Bright Beet

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On Monday, I started a full-time job with outstanding benefits; I sold two paintings at Delicious! the Valley Arts Council‘s exhibit on Thursday, the pumpkin below and the beet above; and I have an article to work on for a magazine I admire. My spouse has begun writing about TV again, and has some solid job leads in his field. I have red low tops to wear while walking outside, but left my heels to stay in the office.

In job searching, nothing works until it does. Advice is usually much more condescending than helpful, I’ve found, even as I offer advice to others searching. We are smug, the employed. We are so much closer to those who aren’t, or aren’t to their desired amount, than we realize. Please let me remember this when I forget it.

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Three Things I Learned (or Found) Today

Today Loki learned how fascinating windows can be.

Today Loki learned how fascinating windows can be.

Humans glow in infrared. (Thanks, Minute Physics!)

I’m compelled to use Written? Kitten! even when I’m just editing and there will be no new kittens.

I found a place to sell art prints: Society6. They do all the work, and even make giclee prints! It sounds perfect. Now to find a place with a big enough scanner…

Everyday’s a Good Day With Your Paint

A friend drove over in the sleety snow yesterday to hang out with me and Ken. We daydreamed aloud about winning the Powerball, stopped by the diner for some second dinner, and then watched a few episodes of The Joy of Painting.

Even in 1984 video quality and 1970s attire, Bob Ross remains refreshing. He takes on many roles in the show: art instructor, entertainer, therapist, life coach, and soul soother. The Joy of Painting stands for so much of what’s right about making art: it’s accessible, and with a few tools, available to all. It has the capacity to heal and the ability to empower.

If you didn’t see John D. Boswell and PBS‘s remix featuring the soft-voiced man himself, check it out below. If you have seen it, enjoy the uplift in your mood from another viewing.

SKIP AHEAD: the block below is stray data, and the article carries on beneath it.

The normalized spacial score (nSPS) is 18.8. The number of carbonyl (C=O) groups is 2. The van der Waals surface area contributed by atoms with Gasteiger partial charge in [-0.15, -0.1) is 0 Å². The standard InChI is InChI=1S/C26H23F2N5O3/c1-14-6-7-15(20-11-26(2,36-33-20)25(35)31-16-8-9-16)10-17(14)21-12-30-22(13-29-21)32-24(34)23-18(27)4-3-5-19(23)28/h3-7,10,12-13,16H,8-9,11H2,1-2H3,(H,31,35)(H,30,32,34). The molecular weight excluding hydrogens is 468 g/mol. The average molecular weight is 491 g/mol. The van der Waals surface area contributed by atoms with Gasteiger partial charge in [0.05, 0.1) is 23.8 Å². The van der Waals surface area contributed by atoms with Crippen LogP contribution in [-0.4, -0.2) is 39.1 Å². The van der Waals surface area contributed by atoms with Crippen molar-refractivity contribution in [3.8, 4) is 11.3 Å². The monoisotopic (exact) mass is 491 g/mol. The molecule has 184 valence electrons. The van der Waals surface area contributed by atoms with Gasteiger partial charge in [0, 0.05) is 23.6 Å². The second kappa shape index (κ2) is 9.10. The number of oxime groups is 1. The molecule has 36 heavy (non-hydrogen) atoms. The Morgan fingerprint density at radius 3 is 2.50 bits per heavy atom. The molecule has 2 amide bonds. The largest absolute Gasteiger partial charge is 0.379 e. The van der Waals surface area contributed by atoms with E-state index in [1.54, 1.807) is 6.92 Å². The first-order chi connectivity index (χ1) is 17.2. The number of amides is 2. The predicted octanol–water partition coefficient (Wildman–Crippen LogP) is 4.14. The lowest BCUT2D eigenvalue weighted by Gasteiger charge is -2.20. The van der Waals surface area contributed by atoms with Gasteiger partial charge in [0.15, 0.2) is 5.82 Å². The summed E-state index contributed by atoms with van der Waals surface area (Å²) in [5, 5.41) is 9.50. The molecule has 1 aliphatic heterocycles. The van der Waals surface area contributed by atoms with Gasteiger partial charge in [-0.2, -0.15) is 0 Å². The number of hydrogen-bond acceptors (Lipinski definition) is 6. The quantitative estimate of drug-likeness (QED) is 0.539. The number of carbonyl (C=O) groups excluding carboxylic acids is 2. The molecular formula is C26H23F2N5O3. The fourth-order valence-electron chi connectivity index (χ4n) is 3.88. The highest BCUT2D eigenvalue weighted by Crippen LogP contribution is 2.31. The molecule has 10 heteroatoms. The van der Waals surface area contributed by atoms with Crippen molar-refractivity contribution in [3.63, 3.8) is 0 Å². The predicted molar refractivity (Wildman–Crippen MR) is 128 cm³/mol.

On Making Things

WithoCropped this way, because I couldn't fit it all in my scanner. To Staples soon!ut a traditional working schedule and working life, there’re so many possibilities. With my editing workload dropping off these past few weeks (ah, the feasting and famining of freelance work!), I’m at a loss. I’m not sure whether to spend most of my time scrambling for more work, no matter how dull and dead-endy, or use my time to make things I’d really want to. Like more paintings. Or actually finish the apocalyptic novel I started.

It’s a bit too common of a problem though, you know? Everyone who’s ever said those things about making things, and said this thing about saying things about making things. Too much for us, right? Let’s just do it, hopeful creators of the world! Why shouldn’t Nike wisdom be shouted so?!

But still, in whatever form, it’s scary to put yourself out there through yourstuff. The Oatmeal comforts this anxiety-induced slacker.

On the side of things away from these worries, there’s cottage cheese in the fridge for breakfast. There’re coffee beans and crunchy leaves, and the husband and the puppy are napping sweetly on the couch in the living room. (Is it still a nap if it’s in the morning?) There’re library-borrowed movies to watch, Goodfellas, No Country for Old Men, Idiot Abroad. There’re, at least, 14 more waking hours for me this day.

Maybe I can do something good amidst those waking hours. And maybe, more generally, a bit of personal blogging here’ll help me focus in my floundering twenties. Thanks in advance, Internet.